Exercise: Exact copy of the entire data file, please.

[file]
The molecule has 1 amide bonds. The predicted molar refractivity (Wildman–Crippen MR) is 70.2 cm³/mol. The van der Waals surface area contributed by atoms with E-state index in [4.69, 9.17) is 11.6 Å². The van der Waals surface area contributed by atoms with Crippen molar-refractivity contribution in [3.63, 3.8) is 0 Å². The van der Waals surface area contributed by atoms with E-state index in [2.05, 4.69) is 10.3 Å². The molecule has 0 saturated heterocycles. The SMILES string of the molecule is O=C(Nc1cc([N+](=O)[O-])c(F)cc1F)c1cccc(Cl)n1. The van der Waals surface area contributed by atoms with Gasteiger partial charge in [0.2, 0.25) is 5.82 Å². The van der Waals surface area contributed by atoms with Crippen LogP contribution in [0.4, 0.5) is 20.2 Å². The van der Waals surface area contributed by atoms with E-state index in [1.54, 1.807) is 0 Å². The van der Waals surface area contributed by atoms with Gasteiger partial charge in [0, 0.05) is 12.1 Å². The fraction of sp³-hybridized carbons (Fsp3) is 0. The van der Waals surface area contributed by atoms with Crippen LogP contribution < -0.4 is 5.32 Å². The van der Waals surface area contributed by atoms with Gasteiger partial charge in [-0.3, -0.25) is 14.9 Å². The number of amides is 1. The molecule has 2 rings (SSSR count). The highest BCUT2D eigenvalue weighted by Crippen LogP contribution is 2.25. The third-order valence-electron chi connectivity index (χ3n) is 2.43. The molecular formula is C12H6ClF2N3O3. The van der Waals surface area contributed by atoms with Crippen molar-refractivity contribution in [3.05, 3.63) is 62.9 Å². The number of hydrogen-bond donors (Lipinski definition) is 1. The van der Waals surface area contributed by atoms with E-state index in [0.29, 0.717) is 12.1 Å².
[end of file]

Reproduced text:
The molecule has 1 amide bonds. The predicted molar refractivity (Wildman–Crippen MR) is 70.2 cm³/mol. The van der Waals surface area contributed by atoms with E-state index in [4.69, 9.17) is 11.6 Å². The van der Waals surface area contributed by atoms with Crippen molar-refractivity contribution in [3.63, 3.8) is 0 Å². The van der Waals surface area contributed by atoms with E-state index in [2.05, 4.69) is 10.3 Å². The molecule has 0 saturated heterocycles. The SMILES string of the molecule is O=C(Nc1cc([N+](=O)[O-])c(F)cc1F)c1cccc(Cl)n1. The van der Waals surface area contributed by atoms with Gasteiger partial charge in [0.2, 0.25) is 5.82 Å². The van der Waals surface area contributed by atoms with Crippen LogP contribution in [0.4, 0.5) is 20.2 Å². The van der Waals surface area contributed by atoms with E-state index in [1.54, 1.807) is 0 Å². The van der Waals surface area contributed by atoms with Gasteiger partial charge in [0, 0.05) is 12.1 Å². The fraction of sp³-hybridized carbons (Fsp3) is 0. The van der Waals surface area contributed by atoms with Crippen LogP contribution < -0.4 is 5.32 Å². The van der Waals surface area contributed by atoms with Gasteiger partial charge in [-0.3, -0.25) is 14.9 Å². The number of amides is 1. The molecule has 2 rings (SSSR count). The highest BCUT2D eigenvalue weighted by Crippen LogP contribution is 2.25. The third-order valence-electron chi connectivity index (χ3n) is 2.43. The molecular formula is C12H6ClF2N3O3. The van der Waals surface area contributed by atoms with Crippen molar-refractivity contribution in [3.05, 3.63) is 62.9 Å². The number of hydrogen-bond donors (Lipinski definition) is 1. The van der Waals surface area contributed by atoms with E-state index in [0.29, 0.717) is 12.1 Å².